Acceptability of Carraguard vaginal microbicide gel among HIV-infected women in Chiang Rai, Thailand

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Article (peer-reviewed)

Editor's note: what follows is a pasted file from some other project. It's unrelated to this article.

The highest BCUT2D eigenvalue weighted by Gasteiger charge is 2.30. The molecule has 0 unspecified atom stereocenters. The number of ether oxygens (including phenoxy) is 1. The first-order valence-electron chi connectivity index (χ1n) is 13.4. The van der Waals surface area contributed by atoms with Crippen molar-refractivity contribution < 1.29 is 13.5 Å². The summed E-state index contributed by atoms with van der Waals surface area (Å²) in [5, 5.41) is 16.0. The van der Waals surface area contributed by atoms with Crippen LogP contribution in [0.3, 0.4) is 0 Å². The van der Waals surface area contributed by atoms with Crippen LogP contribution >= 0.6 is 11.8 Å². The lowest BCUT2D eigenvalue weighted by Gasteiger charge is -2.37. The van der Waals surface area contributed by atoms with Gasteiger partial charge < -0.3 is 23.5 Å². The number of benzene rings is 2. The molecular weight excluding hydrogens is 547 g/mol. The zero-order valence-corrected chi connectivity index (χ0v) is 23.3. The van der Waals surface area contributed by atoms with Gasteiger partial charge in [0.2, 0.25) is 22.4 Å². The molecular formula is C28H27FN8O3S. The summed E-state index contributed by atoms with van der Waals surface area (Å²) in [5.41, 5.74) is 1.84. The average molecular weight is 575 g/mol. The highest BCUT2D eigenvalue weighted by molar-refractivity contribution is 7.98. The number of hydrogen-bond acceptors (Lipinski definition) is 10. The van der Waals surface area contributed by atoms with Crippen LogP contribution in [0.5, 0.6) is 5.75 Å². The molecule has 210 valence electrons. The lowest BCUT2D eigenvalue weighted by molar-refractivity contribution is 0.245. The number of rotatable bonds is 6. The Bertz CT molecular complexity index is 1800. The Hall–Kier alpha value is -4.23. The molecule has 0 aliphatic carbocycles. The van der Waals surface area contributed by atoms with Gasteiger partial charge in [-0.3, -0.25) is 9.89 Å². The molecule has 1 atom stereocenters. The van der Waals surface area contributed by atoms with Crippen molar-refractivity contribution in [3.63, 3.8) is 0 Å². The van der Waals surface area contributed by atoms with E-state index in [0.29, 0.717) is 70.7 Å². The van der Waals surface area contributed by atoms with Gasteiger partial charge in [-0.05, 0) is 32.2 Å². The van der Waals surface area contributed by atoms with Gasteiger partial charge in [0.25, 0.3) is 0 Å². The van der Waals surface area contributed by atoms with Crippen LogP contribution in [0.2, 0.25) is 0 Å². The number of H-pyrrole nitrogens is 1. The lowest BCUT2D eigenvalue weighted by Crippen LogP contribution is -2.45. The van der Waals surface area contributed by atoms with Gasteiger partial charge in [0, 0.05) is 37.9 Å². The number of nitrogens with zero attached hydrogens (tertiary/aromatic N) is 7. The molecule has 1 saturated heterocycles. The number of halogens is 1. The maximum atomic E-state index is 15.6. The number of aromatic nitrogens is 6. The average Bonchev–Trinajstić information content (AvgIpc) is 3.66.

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Background: Few studies of microbicide acceptability among HIV-infected women have been done. We assessed Carraguard® vaginal gel acceptability among participants in a randomized, controlled, crossover safety trial in HIV-infected women in Thailand. Methodology/Principal Findings: Participants used each of 3 treatments (Carraguard gel, methylcellulose placebo gel, and no product) for 7 days, were randomized to one of six treatment sequences, and were blinded to the type of gel they received in the two gel-use periods. After both gel-use periods, acceptability was assessed by face-to-face interview. Responses were compared to those of women participating in two previous Carraguard safety studies at the same study site. Sixty women enrolled with a median age of 34 years; 25% were sexually active. Self-reported adherence (98%) and overall satisfaction rating of the gels (87% liked "somewhat" or "very much") were high, and most (77%) considered the volume of gel "just right." For most characteristics, crossover trial participants evaluated the gels more favorably than women in the other two trials, but there were few differences in the desired characteristics of a hypothetical microbicide. Almost half (48%) of crossover trial participants noticed a difference between Carraguard and placebo gels; 33% preferred Carraguard while 12% preferred placebo (p = 0.01). Conclusions/Significance: Daily Carraguard vaginal gel use was highly acceptable in this population of HIV-infected women, who assessed the gels more positively than women in two other trials at the site. This may be attributable to higher perceived need for protection among HIV-infected women, as well as to study design differences. This trial was registered in the U.S. National Institutes of Health clinical trials registry under registration number NCT00213044.